Instead of me going out and picking up 25, 50, 100, 150 grow out bags on one day of boating around Walker Creek, I now find 5 or 15.

      Instead of me walking the beach near TBOC once a week and picking up dozens or even hundreds of dropped zip-ties, TBOC is not dropping them anymore, and THEY are now walking the shore and picking up the mess THEY have made.

      Instead of walking the shore up at Tom’s Point and Preston Point, or the mouth of Walker Creek and picking up dozens of bags, dozens of enormous zip-ties (Hog Island uses huge black zip-ties), I hardly find anything. Yes tourist trash is still a problem, a problem I am working on.

      You may call it scolding. I call it taking a stand for nature, and it seems to have paid off.

      The growers have shown a huge improvement in how they treat the bay. Next is for the regulators and law enforcers to better hold up their end of the bargain. Another problem I am working on.

      As for your suggestion that I “worry more about the tourists”, have you thought about why the tourists come to visit?
      Oysters maybe? The beauty of this place (that tourists [and the growers up til recently] show little respect for)?

      Perhaps you’d like to spend a Monday with me visiting the many pullouts along shoreline highway, picking up the piles of oyster shells dumped in the bushes or in the bay, as well as the beer, wine, water containers, fishing tackle, diapers, cigarette butts, broken glass etc that appears every weekend, left by those pesky oyster-eating tourists?

      Please feel free to work with whoever the next district 4 supervisor is to effect what changes you wish to see with respect to the crowds.

      West Marin is unique in many ways, not just the natural beauty. Between people with 2 or more homes that show up to (this home) now and then, business owners trying to make a living and many who prefer fewer human visitors, it makes for a difficult space to maintain with one set of rules. Business owners want every tourist possible to show up (and spend $), some others less so.

      Worldwide each year over 8 million tons of plastic are dumped into the ocean, a number growing each year. This plastic is ground smaller and smaller by sun, wind and waves until it becomes small enough to enter the food chain of animals. A food chain that includes humans.

      After hiking the beaches of Point Reyes Seashore for 5+ years and seeing what washes ashore continuously ( as well as hauling it out), I decided to take a more active role in curbing the plastic and other trash coming from right here in West Marin.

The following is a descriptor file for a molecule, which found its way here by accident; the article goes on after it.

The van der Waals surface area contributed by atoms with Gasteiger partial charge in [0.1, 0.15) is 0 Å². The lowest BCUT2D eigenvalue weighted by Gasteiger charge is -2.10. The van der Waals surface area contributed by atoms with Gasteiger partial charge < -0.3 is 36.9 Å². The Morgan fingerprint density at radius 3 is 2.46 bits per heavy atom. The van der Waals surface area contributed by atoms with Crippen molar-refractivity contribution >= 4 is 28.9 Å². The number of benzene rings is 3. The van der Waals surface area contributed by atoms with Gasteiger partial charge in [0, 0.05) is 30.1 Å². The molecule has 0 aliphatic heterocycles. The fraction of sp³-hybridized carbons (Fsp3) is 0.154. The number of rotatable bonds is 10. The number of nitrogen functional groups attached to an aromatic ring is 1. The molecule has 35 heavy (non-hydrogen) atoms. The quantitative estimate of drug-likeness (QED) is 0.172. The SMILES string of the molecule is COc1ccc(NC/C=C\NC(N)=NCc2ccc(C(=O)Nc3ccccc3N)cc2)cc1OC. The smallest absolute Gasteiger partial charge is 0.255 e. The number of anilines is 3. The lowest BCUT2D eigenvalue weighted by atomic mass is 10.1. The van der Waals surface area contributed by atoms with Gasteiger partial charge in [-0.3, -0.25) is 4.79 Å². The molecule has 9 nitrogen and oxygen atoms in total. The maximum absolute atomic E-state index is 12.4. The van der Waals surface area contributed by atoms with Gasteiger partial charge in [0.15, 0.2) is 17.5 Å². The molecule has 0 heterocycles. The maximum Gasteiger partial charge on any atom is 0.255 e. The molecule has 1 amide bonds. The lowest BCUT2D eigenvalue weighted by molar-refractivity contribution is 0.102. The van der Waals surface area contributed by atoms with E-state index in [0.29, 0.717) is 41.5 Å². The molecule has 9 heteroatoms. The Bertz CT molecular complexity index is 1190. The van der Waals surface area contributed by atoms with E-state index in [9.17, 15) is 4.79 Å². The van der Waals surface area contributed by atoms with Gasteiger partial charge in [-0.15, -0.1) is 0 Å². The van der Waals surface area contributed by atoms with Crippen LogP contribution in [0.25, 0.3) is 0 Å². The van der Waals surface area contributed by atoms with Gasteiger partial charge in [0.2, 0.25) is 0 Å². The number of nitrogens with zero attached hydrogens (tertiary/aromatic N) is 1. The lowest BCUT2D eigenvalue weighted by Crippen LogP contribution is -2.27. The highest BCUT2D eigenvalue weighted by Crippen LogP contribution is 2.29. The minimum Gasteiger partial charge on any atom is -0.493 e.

As long as evidence warrants such efforts, I’ll continue to share with the world what happens on and around Tomales Bay.

      Tomales Bay (and the entire planet) deserve much better than we humans dish out on a daily basis.

      Best wishes,

      richard james

  5. You make some fair points about people living and working in the Lagunitas watershed. You also take some fair shots a people and groups from the valley. It’s easy to point out failures of people but in this case I believe you missed the mark. The Lagunitas watershed has some of the cleanest water of any California creek and the water quality is monitored at several locations and by several organizations. Significant restoration efforts are supported by people living and working in the valley and over the past four years the number of fish migrating back to the ocean has increased several fold. I believe it is because the people of this valley live lightly on the land that we have one of the few viable natural coho migrations and people in our valley fought to maintain our rural character. There are two primary reasons the coho struggle. 1. The dams that we all receive are domestic water from block 50% of the watershed and 2. The changing conditions of our oceans do not always support large coho adult returns Those of us living and working in our valley can’t overcome those two conditions. Yet, the coho continue to return to this small watershed. We’ll continue to watch the returns ebb and flow as we resolve our neighborhood issues. Let’s hope everyone else does the same for the ocean or our efforts might not matter.

  6. Hay i love your work! I want to orginize a needle cleanup! I got the person power where are the best places to concentrate our efforts? Im down to do the orginizing. Would you be interested in helping with strategy and publicity?

Leave a Reply

Your email address will not be published.